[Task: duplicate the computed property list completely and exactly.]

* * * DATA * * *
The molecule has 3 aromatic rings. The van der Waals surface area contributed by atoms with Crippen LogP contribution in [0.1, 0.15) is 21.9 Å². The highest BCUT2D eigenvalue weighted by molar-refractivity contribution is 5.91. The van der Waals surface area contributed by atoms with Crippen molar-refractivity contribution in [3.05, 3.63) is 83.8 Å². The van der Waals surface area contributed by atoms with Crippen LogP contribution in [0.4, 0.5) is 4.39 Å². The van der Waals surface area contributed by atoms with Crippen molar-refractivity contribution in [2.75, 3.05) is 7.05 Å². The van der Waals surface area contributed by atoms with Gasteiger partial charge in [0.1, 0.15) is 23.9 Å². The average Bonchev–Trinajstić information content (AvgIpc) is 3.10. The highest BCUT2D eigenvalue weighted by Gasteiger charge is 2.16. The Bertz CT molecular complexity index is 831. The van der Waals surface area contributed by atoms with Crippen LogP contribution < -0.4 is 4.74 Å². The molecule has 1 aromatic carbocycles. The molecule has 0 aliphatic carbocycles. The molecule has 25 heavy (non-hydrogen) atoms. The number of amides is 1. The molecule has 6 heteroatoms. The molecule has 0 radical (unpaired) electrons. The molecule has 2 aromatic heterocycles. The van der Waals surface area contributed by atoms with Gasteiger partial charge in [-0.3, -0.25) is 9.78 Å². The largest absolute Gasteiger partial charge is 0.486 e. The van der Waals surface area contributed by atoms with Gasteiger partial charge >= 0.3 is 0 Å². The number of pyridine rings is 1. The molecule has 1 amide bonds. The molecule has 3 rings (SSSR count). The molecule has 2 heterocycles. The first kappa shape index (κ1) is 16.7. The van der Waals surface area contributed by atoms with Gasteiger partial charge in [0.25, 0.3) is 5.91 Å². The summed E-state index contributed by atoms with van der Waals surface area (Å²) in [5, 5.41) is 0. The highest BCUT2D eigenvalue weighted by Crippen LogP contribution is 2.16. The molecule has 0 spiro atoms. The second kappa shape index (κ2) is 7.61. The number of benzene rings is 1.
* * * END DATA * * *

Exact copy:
The molecule has 3 aromatic rings. The van der Waals surface area contributed by atoms with Crippen LogP contribution in [0.1, 0.15) is 21.9 Å². The highest BCUT2D eigenvalue weighted by molar-refractivity contribution is 5.91. The van der Waals surface area contributed by atoms with Crippen molar-refractivity contribution in [3.05, 3.63) is 83.8 Å². The van der Waals surface area contributed by atoms with Crippen LogP contribution in [0.4, 0.5) is 4.39 Å². The van der Waals surface area contributed by atoms with Crippen molar-refractivity contribution in [2.75, 3.05) is 7.05 Å². The van der Waals surface area contributed by atoms with Gasteiger partial charge in [0.1, 0.15) is 23.9 Å². The average Bonchev–Trinajstić information content (AvgIpc) is 3.10. The highest BCUT2D eigenvalue weighted by Gasteiger charge is 2.16. The Bertz CT molecular complexity index is 831. The van der Waals surface area contributed by atoms with Crippen LogP contribution < -0.4 is 4.74 Å². The molecule has 1 aromatic carbocycles. The molecule has 0 aliphatic carbocycles. The molecule has 25 heavy (non-hydrogen) atoms. The number of amides is 1. The molecule has 6 heteroatoms. The molecule has 0 radical (unpaired) electrons. The molecule has 2 aromatic heterocycles. The van der Waals surface area contributed by atoms with Gasteiger partial charge in [-0.3, -0.25) is 9.78 Å². The largest absolute Gasteiger partial charge is 0.486 e. The van der Waals surface area contributed by atoms with Gasteiger partial charge >= 0.3 is 0 Å². The number of pyridine rings is 1. The molecule has 1 amide bonds. The molecule has 3 rings (SSSR count). The molecule has 2 heterocycles. The first kappa shape index (κ1) is 16.7. The van der Waals surface area contributed by atoms with Gasteiger partial charge in [0.25, 0.3) is 5.91 Å². The summed E-state index contributed by atoms with van der Waals surface area (Å²) in [5, 5.41) is 0. The highest BCUT2D eigenvalue weighted by Crippen LogP contribution is 2.16. The molecule has 0 spiro atoms. The second kappa shape index (κ2) is 7.61. The number of benzene rings is 1.